Courtesy of Sky News
Depth: 10 km
Distances: 47 km SE of Zagreb, Croatia / pop: 698,000 / local time: 12:19:54.6 2020-12-29
Many Brits have awoken to dramatic scenes of flooding after Storm Bella swept into the UK, tearing down trees and cutting power to homes.
Two ‘danger to life’ flood warnings are in force this morning in Cogenhoe, South Northamptonshire, and along a section of the River Nene in the east of England.
A further 98 flood warnings have been issued for the rest of the country, meaning immediate action in these areas is required.
It comes as Storm Bella lashed the country with strong winds, with 106mph gusts recorded in the Isle of Wight in the early hours of this morning.
Dramatic pictures show flooding in Worcestershire, Cambridgeshire and Oxfordshire this morning.
South Western Railway warned that downpours had flooded the line between Bournemouth and Southampton, causing delays and cancellations this morning.
Strong winds blew a range of obstacles onto rail lines, including a trampoline on the tracks between East London and Kent this morning.
Gusts also downed trees over the Hastings railway line and contributed to a ‘risk of delays’ for Channel crossings from Dover and Calais.
Homes across the UK lost power last night, with Scottish and Southern Electricity Networks confirming it had managed to restore electricity to around 48,500 properties since 9pm yesterday.
SSEN is now focusing on returning power to the 4,500 properties still in darkness this morning.
Homes were flooded in Cirencester, Glos, yesterday, where some elderly residents were left without electricity or heating for more than 12 hours.
Cotswold District Council provided sandbags to locals and was in contact with families who had been affected and face suffering more upheaval.
The West Country and south Wales were first in the firing line as the huge Atlantic storm barrelled into Britain.
More than 100 homes were without power last night in Plymouth and Truro, in Cornwall, and 50 were blacked out in Bristol and Bath.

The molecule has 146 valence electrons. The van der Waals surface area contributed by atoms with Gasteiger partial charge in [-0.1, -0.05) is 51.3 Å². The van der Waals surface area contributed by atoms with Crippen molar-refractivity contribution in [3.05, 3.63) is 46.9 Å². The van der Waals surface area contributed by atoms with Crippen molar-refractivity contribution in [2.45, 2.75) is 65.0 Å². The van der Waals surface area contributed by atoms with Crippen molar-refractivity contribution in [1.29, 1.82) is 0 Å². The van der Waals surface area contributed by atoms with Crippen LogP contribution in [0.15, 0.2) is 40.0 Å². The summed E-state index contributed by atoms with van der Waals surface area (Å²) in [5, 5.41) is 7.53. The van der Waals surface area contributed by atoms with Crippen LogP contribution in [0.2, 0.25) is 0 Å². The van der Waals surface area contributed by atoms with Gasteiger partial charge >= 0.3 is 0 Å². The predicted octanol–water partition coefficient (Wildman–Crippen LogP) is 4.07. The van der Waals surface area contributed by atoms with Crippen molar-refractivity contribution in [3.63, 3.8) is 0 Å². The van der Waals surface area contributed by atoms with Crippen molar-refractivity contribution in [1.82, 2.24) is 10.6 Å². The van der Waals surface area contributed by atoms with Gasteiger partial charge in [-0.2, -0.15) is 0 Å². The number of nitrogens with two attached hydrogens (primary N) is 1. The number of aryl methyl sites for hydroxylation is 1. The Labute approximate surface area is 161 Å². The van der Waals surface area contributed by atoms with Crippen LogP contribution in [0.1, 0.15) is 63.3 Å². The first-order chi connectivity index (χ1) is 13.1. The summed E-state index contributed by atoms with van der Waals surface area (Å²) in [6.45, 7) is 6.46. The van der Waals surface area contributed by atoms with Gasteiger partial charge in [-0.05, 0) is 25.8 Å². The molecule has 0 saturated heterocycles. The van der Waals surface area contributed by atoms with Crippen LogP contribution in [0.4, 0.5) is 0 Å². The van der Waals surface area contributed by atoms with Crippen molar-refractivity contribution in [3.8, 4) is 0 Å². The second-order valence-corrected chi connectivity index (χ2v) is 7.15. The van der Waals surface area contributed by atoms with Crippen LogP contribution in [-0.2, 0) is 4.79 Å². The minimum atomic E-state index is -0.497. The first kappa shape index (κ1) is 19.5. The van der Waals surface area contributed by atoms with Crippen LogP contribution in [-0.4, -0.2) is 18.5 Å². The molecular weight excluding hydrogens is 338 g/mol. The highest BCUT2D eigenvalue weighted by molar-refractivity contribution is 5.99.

Another 110 were hit in Cardiff, more than 50 in the Swansea area, nearly 150 homes around Telford and a further 116 near Nottingham.
Power board engineers were working in ‘rapidly deteriorating’ conditions to find and fix the faults in the face of heavy rain and strong winds.
A Met Office amber weather warning for wind is still in force across the southern coast of England and much of Wales this morning as Storm Bella ravages the UK.
A warning for downpours is also active in the south-east this morning, with forecasters predicting more than one-and-a-half inches of rain in some areas.
Residents in parts of Bedfordshire were urged to leave their homes amid a risk to life as heavy rain has brought widespread flooding around around the country, with people rescued from vehicles and others evacuated from their homes.
Courtesy of mirror.co.uk
Some 60 families were evacuated on Sunday in the Emilia-Romagna region of central Italy which was hit by severe floods, as heavy rain and snowfall caused havoc primarily in the country’s north.
The heavy rain caused landslides in several parts of the country, while avalanche alerts were issued as a result of heavy snowfalls.
In the area of Modena, in the Emilia-Romagna region, firefighters helped families to safety after the Panaro River burst its banks following heavy rain, forcing the closure of roads and railways.